38 Studios - A Talk with Steve Danuser
At NY Comic Con, MMORPG.com Managing Editor Jon Wood caught up with Steve Dausner of 38 Studios. The two talked about the company's unannounced MMO and some of the expectations that come along with it, bother for their big-name stars and the rest of the team working on the project.
At New York Comic Con, I had the opportunity to sit down and talk to Lead Content Designer Steve Danuser from 38 Studios about the MMO that they are making in the Boston-area studio. For those of you who might not be familiar with this relatively unknown (they haven't announced even the title fo their game yet) development studio, some background may be required.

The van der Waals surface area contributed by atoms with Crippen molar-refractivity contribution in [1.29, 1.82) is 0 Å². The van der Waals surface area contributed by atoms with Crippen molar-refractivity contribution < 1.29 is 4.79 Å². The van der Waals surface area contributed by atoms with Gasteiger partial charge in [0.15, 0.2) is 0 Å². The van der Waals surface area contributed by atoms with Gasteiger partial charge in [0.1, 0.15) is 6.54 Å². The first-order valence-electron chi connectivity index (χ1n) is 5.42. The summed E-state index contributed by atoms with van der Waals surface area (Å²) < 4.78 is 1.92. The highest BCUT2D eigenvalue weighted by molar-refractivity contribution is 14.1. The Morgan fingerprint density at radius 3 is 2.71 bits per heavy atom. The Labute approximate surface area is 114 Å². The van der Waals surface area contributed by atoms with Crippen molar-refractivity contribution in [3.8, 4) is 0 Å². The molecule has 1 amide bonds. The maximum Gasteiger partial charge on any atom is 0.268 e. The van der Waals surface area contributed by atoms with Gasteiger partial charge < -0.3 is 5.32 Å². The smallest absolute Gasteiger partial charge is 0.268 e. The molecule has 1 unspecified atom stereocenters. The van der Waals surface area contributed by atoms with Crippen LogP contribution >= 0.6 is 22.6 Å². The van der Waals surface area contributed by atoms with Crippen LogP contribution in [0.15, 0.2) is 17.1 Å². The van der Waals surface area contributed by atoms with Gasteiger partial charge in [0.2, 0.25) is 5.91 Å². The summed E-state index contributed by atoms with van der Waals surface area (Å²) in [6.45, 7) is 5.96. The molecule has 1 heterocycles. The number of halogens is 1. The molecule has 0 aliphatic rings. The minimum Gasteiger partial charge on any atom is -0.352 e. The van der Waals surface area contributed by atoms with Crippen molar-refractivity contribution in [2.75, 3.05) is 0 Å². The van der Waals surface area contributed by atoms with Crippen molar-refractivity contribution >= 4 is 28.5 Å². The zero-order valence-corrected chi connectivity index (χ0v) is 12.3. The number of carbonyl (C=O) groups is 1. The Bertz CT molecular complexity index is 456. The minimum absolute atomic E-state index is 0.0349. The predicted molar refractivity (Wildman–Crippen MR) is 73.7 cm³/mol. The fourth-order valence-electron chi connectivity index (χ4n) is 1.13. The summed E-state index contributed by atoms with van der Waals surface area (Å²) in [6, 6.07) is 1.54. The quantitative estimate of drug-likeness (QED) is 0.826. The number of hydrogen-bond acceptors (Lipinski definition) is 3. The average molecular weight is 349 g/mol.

Some time back, it was announced that Boston Red Sox pitcher Curt Schilling, was a huge fan of MMOs, particularly of EverQuest II. Being a fan, he even did some promotional work with the folks at SOE. From there, we learned that he was beginning his own MMO development company. Not only that, but he was also bringing together two of the hottest names in geekdom, artist Todd McFarlane and writer R.A. Salvatore. Since that time, we have been waiting patiently as then Green Monster Games began to grow a strong team behind it and morphed into the 38 Studios that it is today. While the team still isn't talking in specifics about their MMO, we do know a few things. For instance, we know that that they are trying to make a story-driven MMO where player action matters to the world. Talking to Steve and knowing that he wouldn't tell me the name of the game, or give me more details, I talked instead about his job with the company and some of the challenges that may have come up in the last year of development on their mystery project: I was intrigued by the idea of a true story-driven MMO, but one of the core failings of this idea is the very nature of MMOs themselves. How can you make a game that is story-driven not just in that there is a story, but story driven in the sense that the players are intimately involved with both the story and its telling. How are they doing this? "What we're really trying to do is put the story at the core of the players' experience such that it's not something that they have to dig for," Danuser said, it's not something that they have to go looking for; 'Oh, I happened to find this book over here so now I know that this dungeon is about.' We want it to be happening all around them. We want the story to be driven by player events. So when we're going through and planning out what the story parts are, what we're doing is saying, 'what is the player experiencing and doing here that drives the story forward. We're still controlling the pacing, but we're doing it in such a way that gives the player the chance to jump in and feel that they are helping to push it along as well. So it's really a combination of tricks and stroytelling that a lot of other games have done in part, but not all the way. That's when having someone like [R.A. Salvatore] who is so good at pacing and stories and having that quality of storytelling is invaluable to the design team." With that question answered, I went on to ask if having names like R.A. Salvatore and Todd McFarlane, whose bodies of work are so revered by their fans, meant that the developers working on the unannounced project feel a pressure above and beyond the norm for an MMO: "It's not a worry at all," Steve answered. "Quite the opposite. What we, members of the team feel is that they have set a bar of quality for us. That it drives us as a goal for what we have to match." From Todd, we are told, the developers get a guiding influence in visual quality. From Salvatore, it's expertise in telling a story that people get involved and invested in. Even Curt Schilling (better known for his fastball than his artistic abilities) provides a great amount of experience to the team. Schilling, according to Danuser, is used to accomplishing things that people think may be impossible. As a result, that attitude is passed onto the rest of the development team. Essentially, Steve took my quesiton and used it as an opportunity not only to say that there are many people behind these three big names, but that those people are influenced by the best qualities of all three in terms of the game that they are making. Continuing to talk about the development team behind the three big names, I asked how much of the critical MMO experience the team actually has. "Well, we have a team that is built from a core of really great MMO experience, as well as other games." He pointed to someone like Scott Cuthbertson (VP of Creative Development), who has an extensive resume, but said that there was a core of the team who had worked together at SOE. From there, he told us, developers were brought in through a network of relationships to build as strong a team as possible. With that question answered, I asked Steve how it has been to work on a title that seems so shrouded in mystery in terms of what theya re allowed to say to the public and to the press. He told us that they more or less have a problem that is opposite to those of other companies. "If you're starting a studio and you don't have any money, but you have some great idea that you want to sell this game, you have to start pitching it to all of these people who may or may not get it or may or may not know what an MMO is. We have the opposite of that. We have these three huge celebreities in their own fields where people know their names and know what they've done so that we don't have to hype ourselves. It's really for us, about managing what they hype is so we really focused in the early days on who we were're about as a studio." From there, the team plans to expand what they are talking about. They will start talking about the process and eventually more about the game over time. MMORPG.com will be continuing to follow this company closely and like many, this reporter has high hopes for their finished product. For now though, we will have to let our curiosities reign for a little longer over what the developers at 38 Studios are cooking up to throw into the MMO marketplace, but one thing is clear. Even if we're not sure what it is, they have a plan.